Australians Care About Animals and Farmers

sheep and farmer

By Wendy Laursen 2018-05-21 02:39:02

A new poll of the Australian public has found that twice as many people think the live export trade should be ended as those who believe it should be maintained. Expressions of sadness, empathy for the animals and anger were the most common responses to footage shown on a recent 60 Minutes media exposé of cruelty to sheep on live export shipments. 13 percent of people said they found the footage sickening.

Throughout the program footage from five separate voyages was aired depicting thousands of sheep suffering severe heat stress; sheep caked in melted feces and urine; injured and sick animals left to die slowly; decomposed bodies left in pens with living sheep and pregnant ewes giving birth and their lambs dying. At least one sheep that’s clearly alive is shown being thrown overboard.

The survey was conducted by researchers Michelle Sinclair, Tessa Derkley, Claire Fryer and Dr. Clive Phillips from the Centre for Animal Welfare and Ethics at the University of Queensland. 522 members of the public in Brisbane were surveyed just before and after the exposé - half before and half after. 

Those surveyed were 59 percent female, 51 percent lived in suburbs, 32 percent had a degree or were studying towards one and three percent worked in the livestock sector. Almost half of respondents had seen the media exposé; 60 percent of respondents felt negative about the trade, 14 percent positive and 26 percent had no feelings, proportions that were not associated with timing of the survey before or after the exposé.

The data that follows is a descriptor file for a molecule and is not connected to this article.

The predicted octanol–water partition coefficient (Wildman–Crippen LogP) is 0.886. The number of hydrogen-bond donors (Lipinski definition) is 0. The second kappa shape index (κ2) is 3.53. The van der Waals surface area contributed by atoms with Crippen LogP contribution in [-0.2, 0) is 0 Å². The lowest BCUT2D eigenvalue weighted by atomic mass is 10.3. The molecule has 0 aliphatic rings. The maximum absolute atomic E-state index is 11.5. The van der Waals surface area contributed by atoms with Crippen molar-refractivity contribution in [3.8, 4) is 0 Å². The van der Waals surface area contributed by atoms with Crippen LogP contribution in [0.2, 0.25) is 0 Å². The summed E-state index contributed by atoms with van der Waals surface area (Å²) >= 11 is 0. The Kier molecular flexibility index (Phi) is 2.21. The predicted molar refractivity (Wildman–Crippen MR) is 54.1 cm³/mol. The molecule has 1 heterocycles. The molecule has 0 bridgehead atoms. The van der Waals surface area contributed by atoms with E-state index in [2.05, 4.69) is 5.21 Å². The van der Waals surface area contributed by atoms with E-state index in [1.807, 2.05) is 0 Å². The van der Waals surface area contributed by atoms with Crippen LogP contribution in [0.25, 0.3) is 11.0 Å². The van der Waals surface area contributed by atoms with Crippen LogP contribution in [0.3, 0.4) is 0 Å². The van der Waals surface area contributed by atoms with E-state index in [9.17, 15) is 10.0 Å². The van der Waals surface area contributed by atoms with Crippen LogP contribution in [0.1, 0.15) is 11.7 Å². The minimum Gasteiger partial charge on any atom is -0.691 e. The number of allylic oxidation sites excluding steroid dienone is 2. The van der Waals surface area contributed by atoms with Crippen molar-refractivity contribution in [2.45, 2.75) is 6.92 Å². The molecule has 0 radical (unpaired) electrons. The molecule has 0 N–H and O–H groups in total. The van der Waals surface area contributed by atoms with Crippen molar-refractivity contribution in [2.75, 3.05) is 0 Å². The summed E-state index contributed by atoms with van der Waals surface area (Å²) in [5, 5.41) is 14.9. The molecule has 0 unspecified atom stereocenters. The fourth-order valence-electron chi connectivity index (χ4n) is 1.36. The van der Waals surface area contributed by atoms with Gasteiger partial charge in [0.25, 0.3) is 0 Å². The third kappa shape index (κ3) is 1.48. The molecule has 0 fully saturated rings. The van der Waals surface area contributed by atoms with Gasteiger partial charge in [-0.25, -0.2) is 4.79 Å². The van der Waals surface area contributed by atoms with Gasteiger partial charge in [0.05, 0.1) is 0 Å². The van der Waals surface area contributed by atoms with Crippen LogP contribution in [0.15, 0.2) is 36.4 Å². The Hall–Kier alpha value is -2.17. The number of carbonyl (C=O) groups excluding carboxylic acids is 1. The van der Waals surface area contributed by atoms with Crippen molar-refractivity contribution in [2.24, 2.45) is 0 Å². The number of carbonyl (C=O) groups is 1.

Around 40 percent believed the trade should be ended, 20 percent that it should not, with 40 percent saying that it depends on something. Those that thought the trade should not be ended mainly did so to support farmers and the country’s economy. Of those that said the trade should be ended or that ending it was dependent on some factor, half said it should be ended instantly.  

The large portion of people who responded to the question of ending live export with “depends” indicate a deeper understanding that the issue may not be a simple one, say the researchers. The opinion was mostly given for animal based reasons, with researchers reporting accompanying verbal responses such as, “depends if the animals can be provided for so that they don’t suffer at all.” 

However, the researchers say that studies of the industry indicate that long ship journeys are stressful for cattle and sheep. This suffering can occur to some degree for the entire sea voyage and is attributable to conditions on board such as ammonia build up from urination in highly stocked closed spaces (this causes mucosal irritation and pulmonary inflammation), high stocking density predisposing animals to heat stress, inability to access food and water as required and an inability to lay down and rest.